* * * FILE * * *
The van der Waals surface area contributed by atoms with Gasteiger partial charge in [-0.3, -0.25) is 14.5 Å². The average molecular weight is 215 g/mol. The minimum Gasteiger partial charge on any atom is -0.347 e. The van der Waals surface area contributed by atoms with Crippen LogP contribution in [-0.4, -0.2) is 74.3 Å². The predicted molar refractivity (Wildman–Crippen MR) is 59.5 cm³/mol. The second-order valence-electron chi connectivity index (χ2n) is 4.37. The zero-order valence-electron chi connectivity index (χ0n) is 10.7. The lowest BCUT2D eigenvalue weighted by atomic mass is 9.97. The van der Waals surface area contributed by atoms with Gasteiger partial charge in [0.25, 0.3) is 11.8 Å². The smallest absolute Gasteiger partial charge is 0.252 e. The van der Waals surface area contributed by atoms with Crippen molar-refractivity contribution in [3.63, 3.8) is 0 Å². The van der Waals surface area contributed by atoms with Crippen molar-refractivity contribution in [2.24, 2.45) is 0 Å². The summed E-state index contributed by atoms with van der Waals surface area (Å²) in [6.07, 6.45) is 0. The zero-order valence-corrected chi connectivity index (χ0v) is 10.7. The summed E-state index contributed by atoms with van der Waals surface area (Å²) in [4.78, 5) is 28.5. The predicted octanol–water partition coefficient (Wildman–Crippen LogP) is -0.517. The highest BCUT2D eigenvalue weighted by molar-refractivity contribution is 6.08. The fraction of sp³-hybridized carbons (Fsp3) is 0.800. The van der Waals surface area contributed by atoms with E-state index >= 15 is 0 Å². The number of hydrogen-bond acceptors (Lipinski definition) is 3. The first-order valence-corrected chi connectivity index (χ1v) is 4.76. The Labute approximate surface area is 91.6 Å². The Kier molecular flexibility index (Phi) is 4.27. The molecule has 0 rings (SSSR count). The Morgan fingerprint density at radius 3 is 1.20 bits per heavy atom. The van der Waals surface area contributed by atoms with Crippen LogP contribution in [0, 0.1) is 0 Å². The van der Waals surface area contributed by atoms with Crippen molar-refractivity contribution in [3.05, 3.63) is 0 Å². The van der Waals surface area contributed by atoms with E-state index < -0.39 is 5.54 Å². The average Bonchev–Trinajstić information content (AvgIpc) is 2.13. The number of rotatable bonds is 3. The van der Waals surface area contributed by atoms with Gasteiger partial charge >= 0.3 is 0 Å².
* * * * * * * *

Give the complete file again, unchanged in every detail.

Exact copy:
The van der Waals surface area contributed by atoms with Gasteiger partial charge in [-0.3, -0.25) is 14.5 Å². The average molecular weight is 215 g/mol. The minimum Gasteiger partial charge on any atom is -0.347 e. The van der Waals surface area contributed by atoms with Crippen LogP contribution in [-0.4, -0.2) is 74.3 Å². The predicted molar refractivity (Wildman–Crippen MR) is 59.5 cm³/mol. The second-order valence-electron chi connectivity index (χ2n) is 4.37. The zero-order valence-electron chi connectivity index (χ0n) is 10.7. The lowest BCUT2D eigenvalue weighted by atomic mass is 9.97. The van der Waals surface area contributed by atoms with Gasteiger partial charge in [0.25, 0.3) is 11.8 Å². The smallest absolute Gasteiger partial charge is 0.252 e. The van der Waals surface area contributed by atoms with Crippen molar-refractivity contribution in [3.63, 3.8) is 0 Å². The van der Waals surface area contributed by atoms with Crippen molar-refractivity contribution in [2.24, 2.45) is 0 Å². The summed E-state index contributed by atoms with van der Waals surface area (Å²) in [6.07, 6.45) is 0. The zero-order valence-corrected chi connectivity index (χ0v) is 10.7. The summed E-state index contributed by atoms with van der Waals surface area (Å²) in [4.78, 5) is 28.5. The predicted octanol–water partition coefficient (Wildman–Crippen LogP) is -0.517. The highest BCUT2D eigenvalue weighted by molar-refractivity contribution is 6.08. The fraction of sp³-hybridized carbons (Fsp3) is 0.800. The van der Waals surface area contributed by atoms with E-state index >= 15 is 0 Å². The number of hydrogen-bond acceptors (Lipinski definition) is 3. The first-order valence-corrected chi connectivity index (χ1v) is 4.76. The Labute approximate surface area is 91.6 Å². The Kier molecular flexibility index (Phi) is 4.27. The molecule has 0 rings (SSSR count). The Morgan fingerprint density at radius 3 is 1.20 bits per heavy atom. The van der Waals surface area contributed by atoms with Crippen LogP contribution in [0, 0.1) is 0 Å². The van der Waals surface area contributed by atoms with Crippen molar-refractivity contribution in [3.05, 3.63) is 0 Å². The van der Waals surface area contributed by atoms with E-state index < -0.39 is 5.54 Å². The average Bonchev–Trinajstić information content (AvgIpc) is 2.13. The number of rotatable bonds is 3. The van der Waals surface area contributed by atoms with Gasteiger partial charge >= 0.3 is 0 Å².